Double Planets Found Orbiting Twin Stars
Double planets have been spotted circling double stars for the first time, astronomers say.
The Kepler Space Telescope has notched another milestone discovery: double planets circling double stars in the constellation Cygnus, some 5,000 light-years away. It's the first time multiple planets have been found in a binary star system.
"It's much more difficult to form planets around a pair of stars," said San Diego State University's William Welsh, who presented the discovery Wednesday at the International Astronomical Union meeting in Beijing.
Shifting positions and gravitational forces create a chaotic environment that may disrupt the process of planet formation. Only four other planets have been identified as belonging to binary stars. (See star pictures.)
The new system, named Kepler-47, has one sunlike star and a companion about a third its size. The two planets—one three times bigger than Earth and the other slightly larger than Uranus—orbit around both stars in what is likely a delicate dance.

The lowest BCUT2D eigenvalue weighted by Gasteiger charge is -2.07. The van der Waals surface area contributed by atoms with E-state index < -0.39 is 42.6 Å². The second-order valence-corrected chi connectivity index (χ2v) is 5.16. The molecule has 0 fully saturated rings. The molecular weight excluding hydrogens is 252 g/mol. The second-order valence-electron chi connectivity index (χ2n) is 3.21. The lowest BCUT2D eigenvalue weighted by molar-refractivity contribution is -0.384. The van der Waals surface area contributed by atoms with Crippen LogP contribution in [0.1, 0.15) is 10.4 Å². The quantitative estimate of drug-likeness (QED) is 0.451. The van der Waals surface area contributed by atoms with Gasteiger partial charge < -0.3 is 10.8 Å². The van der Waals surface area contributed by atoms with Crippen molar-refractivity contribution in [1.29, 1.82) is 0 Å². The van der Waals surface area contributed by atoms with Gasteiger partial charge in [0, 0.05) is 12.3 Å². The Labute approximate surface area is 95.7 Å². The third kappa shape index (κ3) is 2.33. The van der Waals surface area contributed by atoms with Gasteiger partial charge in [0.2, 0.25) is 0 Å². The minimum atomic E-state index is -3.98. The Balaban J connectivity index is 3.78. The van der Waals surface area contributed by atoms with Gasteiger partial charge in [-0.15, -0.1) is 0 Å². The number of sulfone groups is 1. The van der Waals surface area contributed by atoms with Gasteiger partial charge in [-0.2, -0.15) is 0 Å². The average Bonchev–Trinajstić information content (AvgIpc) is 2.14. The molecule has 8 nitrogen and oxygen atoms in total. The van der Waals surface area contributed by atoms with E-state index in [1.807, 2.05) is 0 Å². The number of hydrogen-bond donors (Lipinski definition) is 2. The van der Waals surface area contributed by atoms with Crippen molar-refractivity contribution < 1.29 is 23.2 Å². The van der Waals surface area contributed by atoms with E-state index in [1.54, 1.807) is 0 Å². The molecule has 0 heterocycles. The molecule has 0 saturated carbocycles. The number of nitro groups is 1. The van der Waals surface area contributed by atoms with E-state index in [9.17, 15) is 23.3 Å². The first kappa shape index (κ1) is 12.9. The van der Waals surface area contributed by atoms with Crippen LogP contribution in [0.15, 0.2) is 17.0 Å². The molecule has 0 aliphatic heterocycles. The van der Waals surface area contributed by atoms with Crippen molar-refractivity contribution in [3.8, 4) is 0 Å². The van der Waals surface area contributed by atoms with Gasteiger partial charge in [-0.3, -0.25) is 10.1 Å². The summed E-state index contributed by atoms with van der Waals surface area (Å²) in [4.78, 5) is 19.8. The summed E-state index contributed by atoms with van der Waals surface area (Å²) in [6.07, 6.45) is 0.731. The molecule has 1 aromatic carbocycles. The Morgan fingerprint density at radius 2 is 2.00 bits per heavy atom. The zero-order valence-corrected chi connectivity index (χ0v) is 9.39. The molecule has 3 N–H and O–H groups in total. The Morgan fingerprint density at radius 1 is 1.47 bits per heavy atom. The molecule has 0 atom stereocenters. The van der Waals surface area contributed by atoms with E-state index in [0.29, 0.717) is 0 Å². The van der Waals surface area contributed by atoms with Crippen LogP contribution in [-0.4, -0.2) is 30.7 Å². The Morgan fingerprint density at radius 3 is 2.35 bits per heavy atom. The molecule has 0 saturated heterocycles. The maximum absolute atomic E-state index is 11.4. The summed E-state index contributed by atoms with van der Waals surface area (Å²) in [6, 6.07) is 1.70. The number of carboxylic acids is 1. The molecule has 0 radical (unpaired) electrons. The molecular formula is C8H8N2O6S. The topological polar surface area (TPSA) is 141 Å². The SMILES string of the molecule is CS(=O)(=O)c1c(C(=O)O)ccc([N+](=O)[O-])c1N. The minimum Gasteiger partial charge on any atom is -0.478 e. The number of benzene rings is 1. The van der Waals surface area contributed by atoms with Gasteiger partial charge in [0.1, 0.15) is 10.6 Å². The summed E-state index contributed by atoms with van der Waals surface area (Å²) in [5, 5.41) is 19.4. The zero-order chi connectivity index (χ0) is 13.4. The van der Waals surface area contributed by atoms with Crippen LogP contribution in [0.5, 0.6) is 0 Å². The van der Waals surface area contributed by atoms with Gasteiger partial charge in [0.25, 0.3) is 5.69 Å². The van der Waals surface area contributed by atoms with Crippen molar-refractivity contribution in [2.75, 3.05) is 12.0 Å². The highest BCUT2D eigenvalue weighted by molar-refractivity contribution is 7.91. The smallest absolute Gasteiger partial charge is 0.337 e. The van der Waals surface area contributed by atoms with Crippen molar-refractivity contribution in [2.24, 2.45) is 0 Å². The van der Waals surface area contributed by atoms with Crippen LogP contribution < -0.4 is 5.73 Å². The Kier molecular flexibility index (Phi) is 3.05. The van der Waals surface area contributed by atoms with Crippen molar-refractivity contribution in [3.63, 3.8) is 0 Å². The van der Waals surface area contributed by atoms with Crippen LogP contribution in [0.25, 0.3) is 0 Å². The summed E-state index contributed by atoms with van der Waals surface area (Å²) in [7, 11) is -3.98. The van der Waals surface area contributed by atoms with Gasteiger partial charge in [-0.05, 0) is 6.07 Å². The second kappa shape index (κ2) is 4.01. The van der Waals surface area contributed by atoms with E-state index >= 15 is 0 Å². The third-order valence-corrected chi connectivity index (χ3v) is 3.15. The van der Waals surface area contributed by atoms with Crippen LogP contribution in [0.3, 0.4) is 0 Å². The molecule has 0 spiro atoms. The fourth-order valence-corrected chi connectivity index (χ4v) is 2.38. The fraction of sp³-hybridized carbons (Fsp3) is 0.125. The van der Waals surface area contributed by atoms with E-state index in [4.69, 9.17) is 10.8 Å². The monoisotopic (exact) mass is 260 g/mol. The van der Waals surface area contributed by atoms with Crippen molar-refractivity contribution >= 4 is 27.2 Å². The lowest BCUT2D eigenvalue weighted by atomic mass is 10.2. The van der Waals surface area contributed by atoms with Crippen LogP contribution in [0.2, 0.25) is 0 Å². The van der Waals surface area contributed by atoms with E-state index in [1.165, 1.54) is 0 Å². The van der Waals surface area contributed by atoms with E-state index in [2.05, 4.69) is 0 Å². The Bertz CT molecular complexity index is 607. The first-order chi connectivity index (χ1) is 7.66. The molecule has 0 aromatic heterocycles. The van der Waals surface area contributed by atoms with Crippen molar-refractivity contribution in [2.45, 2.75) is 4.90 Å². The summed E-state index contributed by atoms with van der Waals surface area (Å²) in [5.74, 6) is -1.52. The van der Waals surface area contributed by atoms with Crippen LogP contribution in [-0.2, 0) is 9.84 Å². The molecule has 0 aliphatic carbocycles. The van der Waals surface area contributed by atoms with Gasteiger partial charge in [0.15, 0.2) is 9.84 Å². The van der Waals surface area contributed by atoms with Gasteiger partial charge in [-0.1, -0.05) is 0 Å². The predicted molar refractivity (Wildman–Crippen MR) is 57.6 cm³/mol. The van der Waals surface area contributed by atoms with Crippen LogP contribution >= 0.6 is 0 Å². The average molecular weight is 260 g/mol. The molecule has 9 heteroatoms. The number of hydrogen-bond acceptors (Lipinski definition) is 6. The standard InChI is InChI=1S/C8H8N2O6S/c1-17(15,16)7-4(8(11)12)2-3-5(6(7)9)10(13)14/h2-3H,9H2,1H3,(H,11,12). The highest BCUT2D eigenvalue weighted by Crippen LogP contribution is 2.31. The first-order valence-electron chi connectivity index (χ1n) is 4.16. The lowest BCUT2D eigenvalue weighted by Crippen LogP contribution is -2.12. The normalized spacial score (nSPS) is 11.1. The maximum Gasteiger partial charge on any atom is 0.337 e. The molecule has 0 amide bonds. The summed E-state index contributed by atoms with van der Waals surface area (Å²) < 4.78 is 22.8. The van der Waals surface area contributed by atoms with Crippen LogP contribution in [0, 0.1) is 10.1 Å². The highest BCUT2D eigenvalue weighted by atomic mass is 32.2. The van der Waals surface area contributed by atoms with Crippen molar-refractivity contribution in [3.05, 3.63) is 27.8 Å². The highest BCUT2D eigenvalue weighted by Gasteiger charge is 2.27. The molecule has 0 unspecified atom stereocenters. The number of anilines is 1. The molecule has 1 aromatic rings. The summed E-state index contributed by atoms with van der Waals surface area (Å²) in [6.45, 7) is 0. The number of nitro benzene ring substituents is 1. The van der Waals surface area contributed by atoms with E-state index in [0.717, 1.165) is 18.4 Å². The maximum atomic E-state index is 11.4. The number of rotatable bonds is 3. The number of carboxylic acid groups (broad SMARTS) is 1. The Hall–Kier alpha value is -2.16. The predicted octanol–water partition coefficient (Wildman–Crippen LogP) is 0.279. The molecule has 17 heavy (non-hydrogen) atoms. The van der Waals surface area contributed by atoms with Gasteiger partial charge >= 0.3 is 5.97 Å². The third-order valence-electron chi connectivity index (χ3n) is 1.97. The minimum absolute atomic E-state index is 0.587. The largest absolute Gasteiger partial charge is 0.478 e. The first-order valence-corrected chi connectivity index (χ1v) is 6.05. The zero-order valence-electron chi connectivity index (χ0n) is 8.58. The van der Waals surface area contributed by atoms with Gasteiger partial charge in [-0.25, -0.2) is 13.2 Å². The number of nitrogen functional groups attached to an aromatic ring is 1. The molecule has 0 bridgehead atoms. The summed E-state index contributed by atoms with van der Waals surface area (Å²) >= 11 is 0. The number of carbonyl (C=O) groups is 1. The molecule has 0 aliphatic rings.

(See "Record Nine-Planet Star System Discovered?")
Single Stars a Cosmic Rarity
The new study, published this week in the journal Science, found that Kepler-47's larger, outer planet lies in the much scrutinized "habitable zone," where temperatures are just right for the presence of liquid water on a rocky surface. Its orbit is an unusually long 303 days, similar to Earth's.
Although the planet is likely a gas giant and not suited to life, its presence proves that circumbinary planets—meaning they go around both stars—can exist in habitable zones, said Welsh.
The majority of stars in the Milky Way are, in fact, binaries. "Single stars like the sun are the exception," said study leader Jerome Orosz, an astronomer at San Diego State University.
"The fact you can have planets at binary stars is important because you've just opened up a whole new landscape to look at."
Binary stars are a tough study for scientists searching for planets because they are prone to giving false positives.
That is, they can mimic the characteristics of planetary transits—the crossing of planets in front of a star that causes a dip in the star's brightness.
But Kepler's ability to detect very slight changes in brightness eliminates much of the problem. (Also see "NASA's Kepler Finds Two Earth-Size Planets Around Sunlike Star.")
In just under a year, the Kepler mission has discovered all six planets now known to revolve around a pair of stars. The telescope is aimed at a field in the Milky Way containing about 4.5 million stars. This spring NASA extended its planet-hunting mission by four years.
Richard A. Lovett contributed reporting to this story.